Easy Roman Braised Artichoke Hearts (Carciofi alla Romana) Recipe (2024)

Why It Works

  • Combining oregano and mint approximates the flavor and aroma of nepitella, an herb Romans use for this dish, better than mint alone.
  • Gently cooking the artichoke hearts in olive oil with white wine both steams and poaches them until they're supremely tender and flavorful.

There are many reasons not to cook artichokes out of season, the least obvious of which is that they can spontaneously combust. I'm not joking. I was trimming some leathery artichokes a few months ago, in the middle of summer, and they began to catch fire from the friction of the blade as I sliced through the dry, woody leaves. You can see proof of it onthis Twitter thread.

Artichokes that suddenly ignite might be a sign that I shouldn't be publishing a recipe for them in October, but thanks to California's climate, you can usually get fresh artichokes this time of year, even though spring is when they're most abundant. Given this brief window of opportunity, I couldn't resist sharing the classic recipe forcarciofi alla romana(Roman braised artichokes).

Artichokes play an important role in Italian cooking. The country grows about 10 times as many tons of the crop as the US does, and artichokes find their way to the table in many forms: raw, fried, braised, or roasted. And, while you can find artichoke recipes all over Italy, Rome is home to two of the most famous:carciofi alla giudia(Jewish-style fried artichokes) and the carciofi alla romana I'm focusing on here.

The most challenging thing about making carciofi alla romana is cleaning the artichokes, which I've gone over indetail (including video!) in another article.

Easy Roman Braised Artichoke Hearts (Carciofi alla Romana) Recipe (1)

In Rome, they often use a special variety of globe artichoke that's free of spines and the inedible, hairy choke, but it can be hard to find that kind here. Our artichokes work, too, but we have to trim away all the spiky and tough woody parts, along with the choke. The Roman artichokes often have much larger stems attached, rising like gently bowed spires, which allows for a more dramatic presentation of the dish. I tried to keep my stems attached for these photos, too, but they were much shorter, thinner, and more prone to accidentally breaking off during trimming. It's fine if that happens; you can just cook the broken-off stems alongside the cleaned artichoke hearts.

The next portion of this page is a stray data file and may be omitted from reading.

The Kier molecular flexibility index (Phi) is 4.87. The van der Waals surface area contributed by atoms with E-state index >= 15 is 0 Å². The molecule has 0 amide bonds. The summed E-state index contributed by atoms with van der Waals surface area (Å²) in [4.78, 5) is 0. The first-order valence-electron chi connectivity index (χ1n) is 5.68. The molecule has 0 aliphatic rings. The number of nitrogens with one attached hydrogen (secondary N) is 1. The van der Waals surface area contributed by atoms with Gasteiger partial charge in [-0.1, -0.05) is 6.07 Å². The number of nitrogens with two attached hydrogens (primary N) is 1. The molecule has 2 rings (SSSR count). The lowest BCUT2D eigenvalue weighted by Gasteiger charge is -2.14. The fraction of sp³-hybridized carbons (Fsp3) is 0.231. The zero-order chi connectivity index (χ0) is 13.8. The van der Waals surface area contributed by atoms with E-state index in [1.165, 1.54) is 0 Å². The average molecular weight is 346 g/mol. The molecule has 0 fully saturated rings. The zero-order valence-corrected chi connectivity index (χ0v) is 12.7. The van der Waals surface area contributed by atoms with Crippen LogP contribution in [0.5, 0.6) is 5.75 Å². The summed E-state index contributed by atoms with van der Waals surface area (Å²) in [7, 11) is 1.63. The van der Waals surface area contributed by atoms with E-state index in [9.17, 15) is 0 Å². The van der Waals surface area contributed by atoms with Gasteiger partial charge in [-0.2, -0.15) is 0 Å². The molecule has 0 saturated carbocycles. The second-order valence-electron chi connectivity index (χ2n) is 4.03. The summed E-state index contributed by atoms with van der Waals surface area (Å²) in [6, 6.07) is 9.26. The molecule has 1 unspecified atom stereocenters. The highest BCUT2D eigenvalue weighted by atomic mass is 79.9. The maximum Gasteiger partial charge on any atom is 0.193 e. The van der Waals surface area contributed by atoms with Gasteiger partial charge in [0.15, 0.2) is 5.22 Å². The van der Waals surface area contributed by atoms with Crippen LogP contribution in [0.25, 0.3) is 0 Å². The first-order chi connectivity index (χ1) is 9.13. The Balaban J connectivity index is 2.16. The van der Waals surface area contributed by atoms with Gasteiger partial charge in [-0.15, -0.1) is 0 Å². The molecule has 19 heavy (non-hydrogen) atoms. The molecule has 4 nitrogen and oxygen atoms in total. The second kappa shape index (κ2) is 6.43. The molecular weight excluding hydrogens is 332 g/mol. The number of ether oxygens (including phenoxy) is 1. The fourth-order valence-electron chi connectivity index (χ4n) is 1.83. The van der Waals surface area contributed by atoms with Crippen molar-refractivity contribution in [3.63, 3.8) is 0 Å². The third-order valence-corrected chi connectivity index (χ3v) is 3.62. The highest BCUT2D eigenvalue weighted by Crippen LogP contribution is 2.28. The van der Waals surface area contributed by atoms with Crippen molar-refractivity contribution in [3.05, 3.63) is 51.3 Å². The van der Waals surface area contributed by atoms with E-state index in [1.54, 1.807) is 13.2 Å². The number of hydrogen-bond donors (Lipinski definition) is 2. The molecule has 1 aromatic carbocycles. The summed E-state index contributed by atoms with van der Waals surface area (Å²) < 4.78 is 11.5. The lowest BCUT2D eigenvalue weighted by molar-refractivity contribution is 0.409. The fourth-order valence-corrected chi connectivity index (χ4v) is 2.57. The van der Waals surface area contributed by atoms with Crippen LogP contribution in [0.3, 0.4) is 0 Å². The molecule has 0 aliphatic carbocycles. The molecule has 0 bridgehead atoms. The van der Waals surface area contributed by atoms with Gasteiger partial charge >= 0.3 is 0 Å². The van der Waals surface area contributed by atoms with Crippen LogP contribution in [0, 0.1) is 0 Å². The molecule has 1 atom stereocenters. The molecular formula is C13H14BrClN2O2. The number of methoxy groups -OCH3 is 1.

The ingredients for carciofi alla romana are few. You need olive oil, white wine, garlic, and herbs. The herbs present a small challenge. In Rome, they use an herb that's sometimes calledmentucciaand sometimes callednepitella, a type ofcalamint. It's not easy to find.

Easy Roman Braised Artichoke Hearts (Carciofi alla Romana) Recipe (2)

Most recipes just shrug it off by calling for fresh mint instead, but nepitella doesn't quite taste like mint. It has a woodsier, oregano-like quality that mint alone fails to deliver. The best solution, I think, is to combine fresh oregano and mint to better approximate the flavor and aroma of nepitella. Parsley is often included along with the nepitella, helping to buffer the latter herb's intensity, so I mix some parsley into the herbs in my recipe as well.

After that, I rub the concave side of the artichoke hearts with the minced herbs and garlic, trying to pack some of it into the leafy crevices, then set them upside down in a pot or Dutch oven that's just large enough to accommodate them all side by side. I add olive oil and white wine, bring the pot to a simmer, and cover. The artichokes gently cook in the pot, partly steaming in the wine's vapors, partly poaching in the olive oil, until they're supremely tender.

To serve, just transfer them to a platter and drizzle the cooking juices all over, plus maybe an extra drizzle of fresh olive oil just to punch up the flavor a little. They get even better as they cool down to room temp, so no rush eating them right away. I guarantee you, though: They will not catch fire when you finally do slide your fork through them.